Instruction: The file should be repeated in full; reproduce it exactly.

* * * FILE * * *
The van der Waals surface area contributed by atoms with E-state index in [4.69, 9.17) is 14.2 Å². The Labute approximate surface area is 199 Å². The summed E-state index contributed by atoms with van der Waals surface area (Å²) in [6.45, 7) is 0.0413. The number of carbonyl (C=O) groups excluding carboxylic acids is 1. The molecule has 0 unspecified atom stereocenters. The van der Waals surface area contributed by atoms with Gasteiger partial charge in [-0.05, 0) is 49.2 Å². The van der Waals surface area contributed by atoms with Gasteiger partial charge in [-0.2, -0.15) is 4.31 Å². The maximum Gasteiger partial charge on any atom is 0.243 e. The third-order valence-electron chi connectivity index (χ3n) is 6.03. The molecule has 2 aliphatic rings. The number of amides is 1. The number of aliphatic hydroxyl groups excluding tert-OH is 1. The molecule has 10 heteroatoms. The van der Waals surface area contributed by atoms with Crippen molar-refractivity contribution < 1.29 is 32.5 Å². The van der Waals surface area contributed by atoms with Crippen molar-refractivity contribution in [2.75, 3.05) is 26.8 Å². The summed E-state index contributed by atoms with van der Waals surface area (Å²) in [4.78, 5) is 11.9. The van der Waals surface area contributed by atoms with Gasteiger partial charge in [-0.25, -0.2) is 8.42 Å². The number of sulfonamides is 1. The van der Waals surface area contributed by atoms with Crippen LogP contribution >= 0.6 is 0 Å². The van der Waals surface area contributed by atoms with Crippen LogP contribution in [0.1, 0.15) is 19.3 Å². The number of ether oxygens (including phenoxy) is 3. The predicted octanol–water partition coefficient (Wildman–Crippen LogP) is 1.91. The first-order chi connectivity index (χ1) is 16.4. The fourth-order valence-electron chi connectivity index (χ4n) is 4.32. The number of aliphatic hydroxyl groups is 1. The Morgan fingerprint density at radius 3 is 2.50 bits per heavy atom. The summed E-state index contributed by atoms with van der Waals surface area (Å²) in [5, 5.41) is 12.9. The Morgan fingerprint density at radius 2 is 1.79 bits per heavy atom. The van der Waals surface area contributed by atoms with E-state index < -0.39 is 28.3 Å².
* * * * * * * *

The van der Waals surface area contributed by atoms with E-state index in [4.69, 9.17) is 14.2 Å². The Labute approximate surface area is 199 Å². The summed E-state index contributed by atoms with van der Waals surface area (Å²) in [6.45, 7) is 0.0413. The number of carbonyl (C=O) groups excluding carboxylic acids is 1. The molecule has 0 unspecified atom stereocenters. The van der Waals surface area contributed by atoms with Gasteiger partial charge in [-0.05, 0) is 49.2 Å². The van der Waals surface area contributed by atoms with Gasteiger partial charge in [-0.2, -0.15) is 4.31 Å². The maximum Gasteiger partial charge on any atom is 0.243 e. The third-order valence-electron chi connectivity index (χ3n) is 6.03. The molecule has 2 aliphatic rings. The number of amides is 1. The number of aliphatic hydroxyl groups excluding tert-OH is 1. The molecule has 10 heteroatoms. The van der Waals surface area contributed by atoms with Crippen molar-refractivity contribution < 1.29 is 32.5 Å². The van der Waals surface area contributed by atoms with Crippen molar-refractivity contribution in [2.75, 3.05) is 26.8 Å². The summed E-state index contributed by atoms with van der Waals surface area (Å²) in [4.78, 5) is 11.9. The van der Waals surface area contributed by atoms with Gasteiger partial charge in [-0.25, -0.2) is 8.42 Å². The number of sulfonamides is 1. The van der Waals surface area contributed by atoms with Crippen LogP contribution >= 0.6 is 0 Å². The van der Waals surface area contributed by atoms with Crippen LogP contribution in [0.1, 0.15) is 19.3 Å². The number of ether oxygens (including phenoxy) is 3. The predicted octanol–water partition coefficient (Wildman–Crippen LogP) is 1.91. The first-order chi connectivity index (χ1) is 16.4. The fourth-order valence-electron chi connectivity index (χ4n) is 4.32. The number of aliphatic hydroxyl groups is 1. The Morgan fingerprint density at radius 3 is 2.50 bits per heavy atom. The summed E-state index contributed by atoms with van der Waals surface area (Å²) in [5, 5.41) is 12.9. The Morgan fingerprint density at radius 2 is 1.79 bits per heavy atom. The van der Waals surface area contributed by atoms with E-state index < -0.39 is 28.3 Å².